However, one odd aspect of both rulings is their failure to cite one of the most relevant precedents regarding the constitutionality of state definitions of marriage as a male-female union.

Only two federal appellate courts have ever ruled on the constitutionality of a state law defining marriage as the union of a man and a woman. One was the U.S. Court of Appeals for the Ninth Circuit, which in 2012 ruled (on narrow grounds specific to California) that California’s marriage amendment “Proposition 8” was unconstitutional.

However, in one of two major decisions on marriage in 2013, the U.S. Supreme Court vacated the Ninth Circuit ruling, on grounds that the proponents of Proposition 8 had lacked proper standing to appeal a district court decision. (Liberal state officials had refused to defend their own constitution at all.)

With the Ninth Circuit’s ruling having been effectively wiped off the books, the only remaining federal appeals court precedent involves a challenge to Nebraska’s marriage amendment. In that case, too, a district court judge, Joseph F. Bataillon, ruled in 2005 that the amendment was unconstitutional.

However, a year later, a unanimous three-judge panel of the U.S. Court of Appeals for the Eighth Circuit overturned Judge Bataillon’s decision and upheld the Nebraska amendment. This 2006 decision thus remains the highest federal court ruling with a written opinion on state definitions of marriage as one man and one woman.

Yet oddly, neither Judge Shelby in Utah nor Judge Kern in Oklahoma saw fit to even mention this decision. Neither judge’s district is in the Eighth Circuit (both are in the Tenth), so the Bruning case is not binding upon them — but given the relative dearth of such cases that have reached the federal appellate level, it seems odd that it not be mentioned at all.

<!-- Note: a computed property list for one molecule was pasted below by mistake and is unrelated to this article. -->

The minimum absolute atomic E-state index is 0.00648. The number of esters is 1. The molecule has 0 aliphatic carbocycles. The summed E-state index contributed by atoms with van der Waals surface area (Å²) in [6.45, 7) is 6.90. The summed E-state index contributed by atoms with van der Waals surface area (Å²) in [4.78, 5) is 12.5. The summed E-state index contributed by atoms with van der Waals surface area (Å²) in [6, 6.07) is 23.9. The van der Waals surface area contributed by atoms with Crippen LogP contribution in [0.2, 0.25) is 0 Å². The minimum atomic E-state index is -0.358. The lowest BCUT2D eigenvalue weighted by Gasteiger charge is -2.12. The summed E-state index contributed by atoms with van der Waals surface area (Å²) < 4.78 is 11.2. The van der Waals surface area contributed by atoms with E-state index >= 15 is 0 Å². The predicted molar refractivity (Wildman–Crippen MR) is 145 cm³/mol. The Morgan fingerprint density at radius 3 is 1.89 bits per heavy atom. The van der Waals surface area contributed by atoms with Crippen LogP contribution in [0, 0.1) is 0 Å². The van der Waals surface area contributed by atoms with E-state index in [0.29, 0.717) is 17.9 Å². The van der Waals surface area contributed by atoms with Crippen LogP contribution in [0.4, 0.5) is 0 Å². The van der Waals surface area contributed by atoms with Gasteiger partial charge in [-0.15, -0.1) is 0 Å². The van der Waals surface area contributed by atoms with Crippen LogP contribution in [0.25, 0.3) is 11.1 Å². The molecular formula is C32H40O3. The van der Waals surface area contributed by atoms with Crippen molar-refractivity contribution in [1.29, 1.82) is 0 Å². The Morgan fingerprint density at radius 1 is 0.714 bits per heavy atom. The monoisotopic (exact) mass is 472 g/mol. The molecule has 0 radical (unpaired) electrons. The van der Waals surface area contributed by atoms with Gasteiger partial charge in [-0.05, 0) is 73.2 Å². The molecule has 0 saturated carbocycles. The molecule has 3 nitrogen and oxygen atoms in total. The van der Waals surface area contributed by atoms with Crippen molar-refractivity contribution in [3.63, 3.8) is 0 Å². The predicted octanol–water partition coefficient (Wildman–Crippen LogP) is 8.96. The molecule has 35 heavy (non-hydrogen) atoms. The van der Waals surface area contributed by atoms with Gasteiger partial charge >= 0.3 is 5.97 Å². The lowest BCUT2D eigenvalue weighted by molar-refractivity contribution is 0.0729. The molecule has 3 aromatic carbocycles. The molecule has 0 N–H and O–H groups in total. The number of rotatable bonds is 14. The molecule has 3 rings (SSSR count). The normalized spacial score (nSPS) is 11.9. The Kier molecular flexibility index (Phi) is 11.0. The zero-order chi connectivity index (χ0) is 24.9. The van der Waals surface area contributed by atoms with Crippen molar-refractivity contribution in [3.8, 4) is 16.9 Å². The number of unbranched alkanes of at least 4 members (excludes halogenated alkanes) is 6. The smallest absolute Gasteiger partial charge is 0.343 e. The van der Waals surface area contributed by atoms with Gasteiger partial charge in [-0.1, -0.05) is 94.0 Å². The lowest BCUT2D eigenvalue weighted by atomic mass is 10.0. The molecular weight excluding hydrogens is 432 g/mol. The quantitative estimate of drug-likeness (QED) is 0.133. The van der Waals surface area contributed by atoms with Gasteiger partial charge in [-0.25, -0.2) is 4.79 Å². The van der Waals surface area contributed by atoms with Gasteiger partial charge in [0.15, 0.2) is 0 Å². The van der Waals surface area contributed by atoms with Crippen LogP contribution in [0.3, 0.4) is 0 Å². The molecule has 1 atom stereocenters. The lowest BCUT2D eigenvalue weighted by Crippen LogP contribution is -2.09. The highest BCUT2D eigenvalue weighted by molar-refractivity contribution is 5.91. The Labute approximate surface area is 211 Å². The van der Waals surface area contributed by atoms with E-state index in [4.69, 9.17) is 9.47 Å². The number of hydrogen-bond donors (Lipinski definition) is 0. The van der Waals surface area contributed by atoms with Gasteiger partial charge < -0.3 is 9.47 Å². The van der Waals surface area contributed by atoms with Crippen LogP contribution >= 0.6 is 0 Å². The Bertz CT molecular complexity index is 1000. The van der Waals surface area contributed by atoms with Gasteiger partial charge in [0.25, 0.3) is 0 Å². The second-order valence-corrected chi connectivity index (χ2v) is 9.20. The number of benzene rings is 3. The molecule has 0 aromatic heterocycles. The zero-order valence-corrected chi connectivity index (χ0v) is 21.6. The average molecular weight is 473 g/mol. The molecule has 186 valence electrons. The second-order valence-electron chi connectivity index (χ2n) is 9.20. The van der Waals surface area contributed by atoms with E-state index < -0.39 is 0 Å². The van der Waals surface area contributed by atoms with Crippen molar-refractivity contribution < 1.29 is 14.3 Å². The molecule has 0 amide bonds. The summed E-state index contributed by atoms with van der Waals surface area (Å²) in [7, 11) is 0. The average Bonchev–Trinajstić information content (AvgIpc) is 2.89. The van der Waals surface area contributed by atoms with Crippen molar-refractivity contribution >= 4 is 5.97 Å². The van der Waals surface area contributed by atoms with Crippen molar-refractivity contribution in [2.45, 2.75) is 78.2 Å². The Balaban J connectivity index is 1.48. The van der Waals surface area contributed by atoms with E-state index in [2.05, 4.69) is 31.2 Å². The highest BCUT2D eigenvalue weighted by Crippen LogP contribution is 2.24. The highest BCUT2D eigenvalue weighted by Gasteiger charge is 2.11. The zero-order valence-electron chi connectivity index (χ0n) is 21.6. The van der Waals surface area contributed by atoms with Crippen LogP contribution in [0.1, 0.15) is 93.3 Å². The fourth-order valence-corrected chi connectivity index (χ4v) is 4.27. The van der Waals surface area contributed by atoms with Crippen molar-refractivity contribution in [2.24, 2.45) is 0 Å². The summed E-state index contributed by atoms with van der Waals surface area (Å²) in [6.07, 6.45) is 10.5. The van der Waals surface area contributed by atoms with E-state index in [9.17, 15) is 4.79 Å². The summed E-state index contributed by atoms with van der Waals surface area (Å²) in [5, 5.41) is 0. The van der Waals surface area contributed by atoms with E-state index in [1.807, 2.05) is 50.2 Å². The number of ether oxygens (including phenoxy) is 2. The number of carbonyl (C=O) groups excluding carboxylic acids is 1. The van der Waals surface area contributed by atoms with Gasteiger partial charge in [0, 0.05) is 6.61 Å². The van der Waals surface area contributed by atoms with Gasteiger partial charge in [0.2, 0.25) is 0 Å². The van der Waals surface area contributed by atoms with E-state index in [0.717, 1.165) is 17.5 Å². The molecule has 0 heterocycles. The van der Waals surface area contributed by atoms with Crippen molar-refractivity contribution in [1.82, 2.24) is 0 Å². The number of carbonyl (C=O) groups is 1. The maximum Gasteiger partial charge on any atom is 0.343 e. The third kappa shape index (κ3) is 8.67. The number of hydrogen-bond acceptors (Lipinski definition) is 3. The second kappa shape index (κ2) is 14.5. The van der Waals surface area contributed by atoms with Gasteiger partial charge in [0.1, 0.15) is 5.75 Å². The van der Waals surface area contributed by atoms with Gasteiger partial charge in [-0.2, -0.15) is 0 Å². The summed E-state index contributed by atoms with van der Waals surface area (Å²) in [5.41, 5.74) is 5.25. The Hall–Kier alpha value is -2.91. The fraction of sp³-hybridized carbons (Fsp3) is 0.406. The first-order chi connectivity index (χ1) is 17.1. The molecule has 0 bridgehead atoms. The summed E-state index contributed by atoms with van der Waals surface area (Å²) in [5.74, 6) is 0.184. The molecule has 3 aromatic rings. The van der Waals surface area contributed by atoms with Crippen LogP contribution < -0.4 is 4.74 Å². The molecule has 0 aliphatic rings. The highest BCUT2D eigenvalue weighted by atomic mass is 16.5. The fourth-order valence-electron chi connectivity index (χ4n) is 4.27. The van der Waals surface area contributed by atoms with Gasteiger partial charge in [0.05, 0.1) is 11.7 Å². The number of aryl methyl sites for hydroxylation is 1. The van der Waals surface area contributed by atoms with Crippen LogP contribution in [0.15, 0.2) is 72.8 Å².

Below are some excerpts from the opinion, written by Chief Judge James B. Loken:

Citizens for Equal Protection v. Bruning, 455 F.3d 859 (8th Cir. 2006)

. . .

The State argues that the many laws defining marriage as the union of one man and one woman and extending a variety of benefits to married couples are rationally related to the government interest in “steering procreation into marriage.” By affording legal recognition and a basket of rights and benefits to married heterosexual couples, such laws “encourage procreation to take place within the socially recognized unit that is best situated for raising children.” The State and its supporting amici cite a host of judicial decisions and secondary authorities recognizing and upholding this rationale. The argument is based in part on the traditional notion that two committed heterosexuals are the optimal partnership for raising children, which modern-day homosexual parents understandably decry. But it is also based on a “responsible procreation” theory that justifies conferring the inducements of marital recognition and benefits on opposite-sex couples, who can otherwise produce children by accident, but not on same-sex couples, who cannot. See Hernandez v. Robles [New York, 2006]; Morrison v. Sadler, [Indiana, 2005]. Whatever our personal views regarding this political and sociological debate, we cannot conclude that the State’s justification “lacks a rational relationship to legitimate state interests.” Romer, 517 U.S. at 632.3